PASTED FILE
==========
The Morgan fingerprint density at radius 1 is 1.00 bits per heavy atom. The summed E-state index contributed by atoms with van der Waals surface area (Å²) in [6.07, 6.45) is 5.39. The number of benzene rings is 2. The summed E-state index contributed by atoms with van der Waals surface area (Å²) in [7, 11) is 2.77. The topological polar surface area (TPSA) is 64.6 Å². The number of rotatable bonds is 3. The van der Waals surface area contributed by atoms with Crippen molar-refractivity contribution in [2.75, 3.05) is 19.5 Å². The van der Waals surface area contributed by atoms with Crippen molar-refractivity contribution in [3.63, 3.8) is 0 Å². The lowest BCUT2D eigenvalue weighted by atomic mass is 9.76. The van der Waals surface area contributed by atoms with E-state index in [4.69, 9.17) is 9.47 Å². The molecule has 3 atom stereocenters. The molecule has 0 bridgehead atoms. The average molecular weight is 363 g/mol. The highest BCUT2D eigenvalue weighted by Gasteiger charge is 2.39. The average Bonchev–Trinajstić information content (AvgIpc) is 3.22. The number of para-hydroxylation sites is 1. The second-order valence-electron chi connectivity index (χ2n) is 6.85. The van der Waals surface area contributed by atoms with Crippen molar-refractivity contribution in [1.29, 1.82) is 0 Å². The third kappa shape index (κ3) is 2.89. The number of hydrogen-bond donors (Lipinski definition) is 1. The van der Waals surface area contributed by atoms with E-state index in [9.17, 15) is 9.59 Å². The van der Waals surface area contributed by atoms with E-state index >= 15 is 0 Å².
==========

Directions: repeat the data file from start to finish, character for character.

The Morgan fingerprint density at radius 1 is 1.00 bits per heavy atom. The summed E-state index contributed by atoms with van der Waals surface area (Å²) in [6.07, 6.45) is 5.39. The number of benzene rings is 2. The summed E-state index contributed by atoms with van der Waals surface area (Å²) in [7, 11) is 2.77. The topological polar surface area (TPSA) is 64.6 Å². The number of rotatable bonds is 3. The van der Waals surface area contributed by atoms with Crippen molar-refractivity contribution in [2.75, 3.05) is 19.5 Å². The van der Waals surface area contributed by atoms with Crippen molar-refractivity contribution in [3.63, 3.8) is 0 Å². The lowest BCUT2D eigenvalue weighted by atomic mass is 9.76. The van der Waals surface area contributed by atoms with E-state index in [4.69, 9.17) is 9.47 Å². The molecule has 3 atom stereocenters. The molecule has 0 bridgehead atoms. The average molecular weight is 363 g/mol. The highest BCUT2D eigenvalue weighted by Gasteiger charge is 2.39. The average Bonchev–Trinajstić information content (AvgIpc) is 3.22. The number of para-hydroxylation sites is 1. The second-order valence-electron chi connectivity index (χ2n) is 6.85. The van der Waals surface area contributed by atoms with Crippen molar-refractivity contribution in [1.29, 1.82) is 0 Å². The third kappa shape index (κ3) is 2.89. The number of hydrogen-bond donors (Lipinski definition) is 1. The van der Waals surface area contributed by atoms with E-state index in [9.17, 15) is 9.59 Å². The van der Waals surface area contributed by atoms with E-state index >= 15 is 0 Å².